Fraud generally involves a deliberate and willful act—or failure to act—with a clear intent of receiving unlawful benefits. Such acts, including fraudulent actions by customers, vendors or other parties and include bribes or inducements, can lead to charges of fraud.
In some fraud cases, the fraud scheme may be so complex and insidious that even people who played no actual part in the fraud (and had no knowledge of the fraud) can be caught up in the consequences. Unfortunately, without an experienced San Diego fraud attorney on your side, you could find yourself find yourself facing serious penalties and consequences that can adversely affect your future.
Types of Fraud
There are many types of fraud a person can be charged with, including the following:
- Credit card fraud;
- Mortgage fraud;
- Consumer fraud;
- Bank fraud;
- Prescription fraud;
- Medi-Cal fraud;
- Internet fraud;
- Securities fraud;
- Tax fraud;
- Bankruptcy fraud;
- Foreclosure fraud;
- Healthcare Fraud;
- Mail fraud;
- Insurance fraud;
- Money laundering, or
- Wire fraud.
In the same vein, creating a fraudulent statement, financial report, employment credentials or other forms of external reporting can also result in fraud charges.
Money does not have to be a factor in fraud charges. For example:
- Requisitioning false assets,
- Removing or destroying records or equipment,
- The inappropriate disclosure of confidential information, or
- Any type of document forgery or alteration
can result in charges of fraud.
In most cases, money is an issue in fraud charges, such as cash asset misappropriation, “skimming,” check tampering, any type of fraudulent disbursement, or expense reimbursement schemes. Even conflicts of interest, illegal gratuities and bribery can fall under the wide umbrella of fraud charges.
Penalties for San Diego Fraud
If you have been charged with fraud, you must take the charges very seriously. Not only could you face the possibility of incarceration and stiff fines, you could also lose your job, or your business. Consumer fraud, in particular, is often at the top of the list of prosecutor’s agendas. As an example, the FTC publishes lists which detail the top areas of complaints coming in from consumers and then targeted by law enforcement. Any type of transaction in which consumers purchase a product which does not work as advertised can fall under consumer fraud.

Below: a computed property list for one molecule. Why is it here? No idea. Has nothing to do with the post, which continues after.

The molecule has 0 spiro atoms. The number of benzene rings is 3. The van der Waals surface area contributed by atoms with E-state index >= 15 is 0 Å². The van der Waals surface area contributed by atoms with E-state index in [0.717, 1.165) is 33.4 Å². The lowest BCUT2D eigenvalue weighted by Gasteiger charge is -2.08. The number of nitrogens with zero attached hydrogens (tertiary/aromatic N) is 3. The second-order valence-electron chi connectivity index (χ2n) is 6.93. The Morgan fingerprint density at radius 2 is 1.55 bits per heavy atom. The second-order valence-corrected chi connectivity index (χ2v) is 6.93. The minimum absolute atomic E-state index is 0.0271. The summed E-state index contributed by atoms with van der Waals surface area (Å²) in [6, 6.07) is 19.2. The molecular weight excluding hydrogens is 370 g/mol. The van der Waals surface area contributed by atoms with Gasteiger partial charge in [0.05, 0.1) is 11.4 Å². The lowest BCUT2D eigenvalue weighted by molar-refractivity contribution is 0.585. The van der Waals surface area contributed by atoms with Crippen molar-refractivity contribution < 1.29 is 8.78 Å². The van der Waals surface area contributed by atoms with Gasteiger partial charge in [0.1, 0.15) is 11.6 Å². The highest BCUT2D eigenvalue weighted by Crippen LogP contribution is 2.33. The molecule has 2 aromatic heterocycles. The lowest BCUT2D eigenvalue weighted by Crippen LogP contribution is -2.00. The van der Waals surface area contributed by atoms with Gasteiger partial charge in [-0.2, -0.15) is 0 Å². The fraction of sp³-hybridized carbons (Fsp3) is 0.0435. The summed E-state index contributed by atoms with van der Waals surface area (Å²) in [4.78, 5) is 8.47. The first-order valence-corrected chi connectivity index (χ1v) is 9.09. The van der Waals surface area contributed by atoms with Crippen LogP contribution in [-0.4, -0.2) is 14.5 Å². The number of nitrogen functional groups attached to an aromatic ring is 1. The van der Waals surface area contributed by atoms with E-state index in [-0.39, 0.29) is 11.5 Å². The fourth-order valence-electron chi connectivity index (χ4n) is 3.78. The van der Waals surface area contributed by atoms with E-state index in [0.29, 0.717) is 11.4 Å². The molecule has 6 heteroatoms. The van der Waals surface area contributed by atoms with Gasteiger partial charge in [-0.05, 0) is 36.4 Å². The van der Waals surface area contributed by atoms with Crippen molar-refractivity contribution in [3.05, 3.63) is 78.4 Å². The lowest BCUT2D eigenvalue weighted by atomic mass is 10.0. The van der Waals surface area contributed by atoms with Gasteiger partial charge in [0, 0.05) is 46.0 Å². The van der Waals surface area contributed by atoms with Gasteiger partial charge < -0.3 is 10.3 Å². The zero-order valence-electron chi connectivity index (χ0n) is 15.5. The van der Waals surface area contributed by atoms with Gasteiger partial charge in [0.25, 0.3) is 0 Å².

Whether you will face jail time and/or steep fines will depend on the severity of your charges, whether you are being charged with a misdemeanor or a felony, and whether you are being charged under state or federal violations of the fraud laws. Even a misdemeanor fraud conviction can result in fines as much as several thousand dollars, while a felony fraud conviction can result in fines as high as $10,000. Many people convicted of fraud are required to pay restitution to their victims for any damages and losses suffered. When a public service (such as the U.S. Postal Service) is used in the commission of the crime, it could be charged as a federal matter.
The amount of money involved, the location of the crime, and the operation methods will also determine whether the crime will be charged under federal laws. The amount of jail or prison time for a fraud conviction is largely dependent on the type of fraud and the specific circumstances. As an example, bad-check fraud is charged under California Penal Code 476(a), either as a felony or a misdemeanor. A misdemeanor bad-check conviction could result in up to a year in county jail, while a felony bad-check conviction could result in a sentence of 16 months to three years in a California state prison.
What to Do if You’ve Been Charged with Fraud
If you have been charged with the crime of fraud, you may be uncertain what you should do next to minimize the immediate and long-term consequences. In most cases, fraud will include some sort of intentional statement of fact which was not actually true. The person making that statement had to know at the time he or she made it, that the statement was not true. Beyond making a false statement, the person whom the statement was made to must have taken some sort of action based on that statement and consequently suffered a loss. “Loss” could constitute monetary or property loss as well as the loss of a specific opportunity. If you are arrested for the charge of fraud, first and foremost, exercise your right to remain silent.
The Miranda Warning exists for a reason. While you may feel that the police officer questioning you is trying to help and that if you just answer the questions honestly the nightmare of your arrest will go away—don’t believe that for a moment. Police officers are trained to extract information from suspects and as Miranda states—“Anything you say can and will be used against you in a court of law.” Anything the officer can get you to say will absolutely be used against you, no matter how innocent the comment or answer to a question was. Your words can be twisted and turned and used to send you to prison, so politely decline to answer any questions other than your name and address until your attorney arrives.
Potential Defenses for Fraud Charges in San Diego
Your fraud case has unique aspects, therefore what defense your criminal attorney will use will depend on the specifics of your case. Some of the more common defenses for fraud charges include:
- There was no fraudulent intent to commit the alleged crime;
- You are innocent—i.e. mistaken identity may be involved;
- Police entrapment (can be very hard to prove);
Call San Diego Fraud Attorney Vikas Bajaj Today
The sooner you have an experienced criminal defense attorney in your corner, the better your future will look. Your attorney will have the necessary knowledge and the resources to fully investigate your fraud case and determine the best course of action for your future.